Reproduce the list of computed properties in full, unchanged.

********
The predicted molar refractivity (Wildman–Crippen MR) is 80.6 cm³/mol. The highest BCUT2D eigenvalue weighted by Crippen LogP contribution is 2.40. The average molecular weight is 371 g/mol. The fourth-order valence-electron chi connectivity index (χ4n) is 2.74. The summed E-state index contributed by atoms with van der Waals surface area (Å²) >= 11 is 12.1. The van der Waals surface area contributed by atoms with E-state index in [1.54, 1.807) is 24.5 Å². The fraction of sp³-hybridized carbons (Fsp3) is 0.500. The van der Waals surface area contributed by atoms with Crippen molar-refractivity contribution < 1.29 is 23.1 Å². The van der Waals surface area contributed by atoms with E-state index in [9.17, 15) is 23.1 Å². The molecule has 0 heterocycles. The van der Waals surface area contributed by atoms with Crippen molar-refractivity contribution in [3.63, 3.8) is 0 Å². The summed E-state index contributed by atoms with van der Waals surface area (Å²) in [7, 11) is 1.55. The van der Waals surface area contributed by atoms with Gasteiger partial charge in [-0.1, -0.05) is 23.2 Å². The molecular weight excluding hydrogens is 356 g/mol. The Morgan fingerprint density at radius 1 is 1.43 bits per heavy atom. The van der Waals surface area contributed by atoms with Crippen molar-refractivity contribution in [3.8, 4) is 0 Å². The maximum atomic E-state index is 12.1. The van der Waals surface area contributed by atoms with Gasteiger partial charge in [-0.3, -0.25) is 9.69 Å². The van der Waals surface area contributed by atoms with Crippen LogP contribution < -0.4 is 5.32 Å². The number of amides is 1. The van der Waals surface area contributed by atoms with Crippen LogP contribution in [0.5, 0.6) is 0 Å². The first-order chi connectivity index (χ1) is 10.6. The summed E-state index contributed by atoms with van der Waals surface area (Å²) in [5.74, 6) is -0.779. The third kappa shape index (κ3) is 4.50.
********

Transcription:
The predicted molar refractivity (Wildman–Crippen MR) is 80.6 cm³/mol. The highest BCUT2D eigenvalue weighted by Crippen LogP contribution is 2.40. The average molecular weight is 371 g/mol. The fourth-order valence-electron chi connectivity index (χ4n) is 2.74. The summed E-state index contributed by atoms with van der Waals surface area (Å²) >= 11 is 12.1. The van der Waals surface area contributed by atoms with E-state index in [1.54, 1.807) is 24.5 Å². The fraction of sp³-hybridized carbons (Fsp3) is 0.500. The van der Waals surface area contributed by atoms with Crippen molar-refractivity contribution < 1.29 is 23.1 Å². The van der Waals surface area contributed by atoms with E-state index in [9.17, 15) is 23.1 Å². The molecule has 0 heterocycles. The van der Waals surface area contributed by atoms with Crippen molar-refractivity contribution in [3.63, 3.8) is 0 Å². The summed E-state index contributed by atoms with van der Waals surface area (Å²) in [7, 11) is 1.55. The van der Waals surface area contributed by atoms with Gasteiger partial charge in [-0.1, -0.05) is 23.2 Å². The molecular weight excluding hydrogens is 356 g/mol. The Morgan fingerprint density at radius 1 is 1.43 bits per heavy atom. The van der Waals surface area contributed by atoms with Crippen molar-refractivity contribution in [3.8, 4) is 0 Å². The maximum atomic E-state index is 12.1. The van der Waals surface area contributed by atoms with Gasteiger partial charge in [-0.3, -0.25) is 9.69 Å². The van der Waals surface area contributed by atoms with Crippen LogP contribution < -0.4 is 5.32 Å². The number of amides is 1. The van der Waals surface area contributed by atoms with Crippen LogP contribution in [0.5, 0.6) is 0 Å². The first-order chi connectivity index (χ1) is 10.6. The summed E-state index contributed by atoms with van der Waals surface area (Å²) in [5.74, 6) is -0.779. The third kappa shape index (κ3) is 4.50.